What did Romney do to a bunch of workers at a company called Dade Behring? For Alec MacGillis’ account, click here. To read the fuller account in Vanity Fair, just click this.
“I have been dealing with pensions issues for over 25 years and I never saw anything like this,” you’ll see one pension expert saying. You’ll see another expert appraise this swindle: Bain and its co-investor, Goldman Sachs, “made out like bandits,” he will say. “After putting down only $85 million,” this expert will say, they turned “a $280 million profit.”
Regular people got massively screwed, in ways that expert had never seen—and Romney walked away with big cash. But darlings! People like Collins never discuss egregious misconduct like this. By their silence, they make their values clear; they simply don’t care about stories like this. As with the case of those looted steel workers, so too in the case of these much-abused workers:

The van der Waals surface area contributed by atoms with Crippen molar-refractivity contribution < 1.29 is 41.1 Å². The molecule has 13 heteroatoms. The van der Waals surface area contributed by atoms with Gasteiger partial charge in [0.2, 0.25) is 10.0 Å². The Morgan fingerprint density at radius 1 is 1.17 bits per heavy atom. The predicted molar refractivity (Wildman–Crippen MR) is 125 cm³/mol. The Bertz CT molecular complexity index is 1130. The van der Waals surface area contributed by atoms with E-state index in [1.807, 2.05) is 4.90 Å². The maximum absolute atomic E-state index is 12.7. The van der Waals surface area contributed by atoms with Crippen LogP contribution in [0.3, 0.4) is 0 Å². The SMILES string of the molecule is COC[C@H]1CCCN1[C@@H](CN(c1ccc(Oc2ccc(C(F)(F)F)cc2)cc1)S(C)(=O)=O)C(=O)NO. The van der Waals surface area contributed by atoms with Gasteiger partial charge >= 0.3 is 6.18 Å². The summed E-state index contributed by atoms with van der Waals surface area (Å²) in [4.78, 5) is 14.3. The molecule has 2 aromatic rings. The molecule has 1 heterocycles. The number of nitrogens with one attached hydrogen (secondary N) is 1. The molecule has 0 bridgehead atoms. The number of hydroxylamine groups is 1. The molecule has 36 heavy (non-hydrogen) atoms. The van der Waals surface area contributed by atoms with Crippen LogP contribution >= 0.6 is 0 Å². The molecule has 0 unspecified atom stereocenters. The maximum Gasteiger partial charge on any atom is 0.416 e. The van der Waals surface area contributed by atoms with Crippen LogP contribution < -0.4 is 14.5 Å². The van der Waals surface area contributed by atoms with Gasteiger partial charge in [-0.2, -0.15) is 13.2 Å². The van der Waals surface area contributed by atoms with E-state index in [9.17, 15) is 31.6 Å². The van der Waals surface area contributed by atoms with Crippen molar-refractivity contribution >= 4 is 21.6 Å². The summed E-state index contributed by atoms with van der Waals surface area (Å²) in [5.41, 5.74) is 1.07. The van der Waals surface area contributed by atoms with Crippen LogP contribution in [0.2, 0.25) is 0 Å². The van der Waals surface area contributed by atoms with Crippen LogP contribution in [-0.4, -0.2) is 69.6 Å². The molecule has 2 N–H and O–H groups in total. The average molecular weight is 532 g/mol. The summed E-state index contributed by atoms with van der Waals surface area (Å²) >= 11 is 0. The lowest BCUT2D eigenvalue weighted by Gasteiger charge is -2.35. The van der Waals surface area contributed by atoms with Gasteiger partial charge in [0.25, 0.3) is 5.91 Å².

Horrible people like Collins and Dowd simply aren’t moved by such stories. They don’t care when average people get looted. They prefer to gambol and play (and feign confusion), extending the latest line from Obama which The Group has agreed to sustain.
They did this for years against Clinton, then Gore. They largely kept it up with Kerry. Now, their clowning is aimed at Romney—but they skip past his most horrible conduct.
Simply put, these folk don’t care.
Each of us must decide what to think about such horrible people. We will only tell you this: No lasting lines of attack will ever emerge from such low-end clowning.
We liberals get to cheer this time—but our candidate may be the target the next time. Along the way, voters will never hear substantial news about the real ways power works.
Voters won’t hear the stories which might help lead to progressive world views. Darlings, people like Collins don’t go there. She is still pimping the dog.
These are truly horrible people; misinformation is their one skill. Tomorrow, we’ll review what The Group is agreeing to say about tax returns.
Tomorrow: How many years is the norm?